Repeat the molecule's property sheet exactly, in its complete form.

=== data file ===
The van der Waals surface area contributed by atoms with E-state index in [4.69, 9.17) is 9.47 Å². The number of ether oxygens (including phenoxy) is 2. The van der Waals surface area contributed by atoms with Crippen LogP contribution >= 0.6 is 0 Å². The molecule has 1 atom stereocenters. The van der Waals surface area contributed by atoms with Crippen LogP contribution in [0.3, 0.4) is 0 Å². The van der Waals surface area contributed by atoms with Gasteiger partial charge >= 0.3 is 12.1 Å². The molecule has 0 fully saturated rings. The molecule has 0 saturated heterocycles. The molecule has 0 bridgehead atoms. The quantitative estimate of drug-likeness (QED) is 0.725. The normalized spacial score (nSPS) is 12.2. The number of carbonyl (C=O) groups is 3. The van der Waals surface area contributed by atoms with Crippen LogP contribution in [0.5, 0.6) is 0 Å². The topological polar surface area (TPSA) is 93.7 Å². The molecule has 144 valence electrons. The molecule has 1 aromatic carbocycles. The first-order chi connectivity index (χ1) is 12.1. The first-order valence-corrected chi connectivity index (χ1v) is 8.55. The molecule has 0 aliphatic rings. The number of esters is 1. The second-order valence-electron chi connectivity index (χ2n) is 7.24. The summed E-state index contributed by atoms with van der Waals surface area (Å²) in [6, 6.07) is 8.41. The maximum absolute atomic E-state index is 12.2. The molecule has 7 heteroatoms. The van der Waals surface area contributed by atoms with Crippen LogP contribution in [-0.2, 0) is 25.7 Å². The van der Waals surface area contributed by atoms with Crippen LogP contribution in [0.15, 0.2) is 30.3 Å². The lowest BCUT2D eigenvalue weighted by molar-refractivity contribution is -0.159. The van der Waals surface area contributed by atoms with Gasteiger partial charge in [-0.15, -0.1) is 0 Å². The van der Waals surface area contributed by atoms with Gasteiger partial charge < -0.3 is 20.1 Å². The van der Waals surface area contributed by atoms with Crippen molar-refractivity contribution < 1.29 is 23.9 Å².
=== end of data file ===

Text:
The van der Waals surface area contributed by atoms with E-state index in [4.69, 9.17) is 9.47 Å². The number of ether oxygens (including phenoxy) is 2. The van der Waals surface area contributed by atoms with Crippen LogP contribution >= 0.6 is 0 Å². The molecule has 1 atom stereocenters. The van der Waals surface area contributed by atoms with Crippen LogP contribution in [0.3, 0.4) is 0 Å². The van der Waals surface area contributed by atoms with Gasteiger partial charge >= 0.3 is 12.1 Å². The molecule has 0 fully saturated rings. The molecule has 0 saturated heterocycles. The molecule has 0 bridgehead atoms. The quantitative estimate of drug-likeness (QED) is 0.725. The normalized spacial score (nSPS) is 12.2. The number of carbonyl (C=O) groups is 3. The van der Waals surface area contributed by atoms with Crippen LogP contribution in [0.5, 0.6) is 0 Å². The topological polar surface area (TPSA) is 93.7 Å². The molecule has 144 valence electrons. The molecule has 1 aromatic carbocycles. The first-order chi connectivity index (χ1) is 12.1. The first-order valence-corrected chi connectivity index (χ1v) is 8.55. The molecule has 0 aliphatic rings. The number of esters is 1. The second-order valence-electron chi connectivity index (χ2n) is 7.24. The summed E-state index contributed by atoms with van der Waals surface area (Å²) in [6, 6.07) is 8.41. The maximum absolute atomic E-state index is 12.2. The molecule has 7 heteroatoms. The van der Waals surface area contributed by atoms with Crippen LogP contribution in [-0.2, 0) is 25.7 Å². The van der Waals surface area contributed by atoms with Crippen LogP contribution in [0.15, 0.2) is 30.3 Å². The lowest BCUT2D eigenvalue weighted by molar-refractivity contribution is -0.159. The van der Waals surface area contributed by atoms with Gasteiger partial charge in [-0.15, -0.1) is 0 Å². The van der Waals surface area contributed by atoms with Gasteiger partial charge < -0.3 is 20.1 Å². The van der Waals surface area contributed by atoms with Crippen molar-refractivity contribution < 1.29 is 23.9 Å².